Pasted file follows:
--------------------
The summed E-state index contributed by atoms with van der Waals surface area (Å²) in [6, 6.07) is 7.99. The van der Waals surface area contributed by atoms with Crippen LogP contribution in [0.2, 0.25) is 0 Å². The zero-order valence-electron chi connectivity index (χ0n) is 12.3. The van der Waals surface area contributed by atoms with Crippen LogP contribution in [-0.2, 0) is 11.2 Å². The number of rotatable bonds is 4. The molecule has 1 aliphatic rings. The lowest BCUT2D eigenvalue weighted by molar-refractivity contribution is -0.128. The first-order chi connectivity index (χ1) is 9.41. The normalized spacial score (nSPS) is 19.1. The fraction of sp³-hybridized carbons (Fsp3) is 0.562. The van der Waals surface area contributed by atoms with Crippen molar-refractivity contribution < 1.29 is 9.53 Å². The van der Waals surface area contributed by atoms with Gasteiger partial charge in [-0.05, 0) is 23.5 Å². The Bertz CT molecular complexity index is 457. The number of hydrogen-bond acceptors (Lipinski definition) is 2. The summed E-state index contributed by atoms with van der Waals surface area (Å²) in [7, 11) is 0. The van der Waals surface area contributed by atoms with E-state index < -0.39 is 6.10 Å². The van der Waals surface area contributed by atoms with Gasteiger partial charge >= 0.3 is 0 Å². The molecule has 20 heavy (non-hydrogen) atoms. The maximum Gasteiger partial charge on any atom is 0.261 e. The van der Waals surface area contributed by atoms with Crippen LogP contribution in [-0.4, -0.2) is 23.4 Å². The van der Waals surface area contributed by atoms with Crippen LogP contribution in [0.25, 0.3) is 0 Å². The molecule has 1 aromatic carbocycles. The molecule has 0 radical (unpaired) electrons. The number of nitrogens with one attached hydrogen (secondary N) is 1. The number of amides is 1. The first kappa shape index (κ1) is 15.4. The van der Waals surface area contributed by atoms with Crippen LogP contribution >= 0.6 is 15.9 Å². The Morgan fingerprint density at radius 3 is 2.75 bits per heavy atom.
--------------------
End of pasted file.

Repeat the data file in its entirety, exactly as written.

The summed E-state index contributed by atoms with van der Waals surface area (Å²) in [6, 6.07) is 7.99. The van der Waals surface area contributed by atoms with Crippen LogP contribution in [0.2, 0.25) is 0 Å². The zero-order valence-electron chi connectivity index (χ0n) is 12.3. The van der Waals surface area contributed by atoms with Crippen LogP contribution in [-0.2, 0) is 11.2 Å². The number of rotatable bonds is 4. The molecule has 1 aliphatic rings. The lowest BCUT2D eigenvalue weighted by molar-refractivity contribution is -0.128. The first-order chi connectivity index (χ1) is 9.41. The normalized spacial score (nSPS) is 19.1. The fraction of sp³-hybridized carbons (Fsp3) is 0.562. The van der Waals surface area contributed by atoms with Crippen molar-refractivity contribution < 1.29 is 9.53 Å². The van der Waals surface area contributed by atoms with Gasteiger partial charge in [-0.05, 0) is 23.5 Å². The Bertz CT molecular complexity index is 457. The number of hydrogen-bond acceptors (Lipinski definition) is 2. The summed E-state index contributed by atoms with van der Waals surface area (Å²) in [7, 11) is 0. The van der Waals surface area contributed by atoms with E-state index < -0.39 is 6.10 Å². The van der Waals surface area contributed by atoms with Gasteiger partial charge >= 0.3 is 0 Å². The molecule has 20 heavy (non-hydrogen) atoms. The maximum Gasteiger partial charge on any atom is 0.261 e. The van der Waals surface area contributed by atoms with Crippen LogP contribution in [-0.4, -0.2) is 23.4 Å². The van der Waals surface area contributed by atoms with Crippen LogP contribution in [0.25, 0.3) is 0 Å². The molecule has 1 aromatic carbocycles. The molecule has 0 radical (unpaired) electrons. The number of nitrogens with one attached hydrogen (secondary N) is 1. The number of amides is 1. The first kappa shape index (κ1) is 15.4. The van der Waals surface area contributed by atoms with Crippen LogP contribution >= 0.6 is 15.9 Å². The Morgan fingerprint density at radius 3 is 2.75 bits per heavy atom.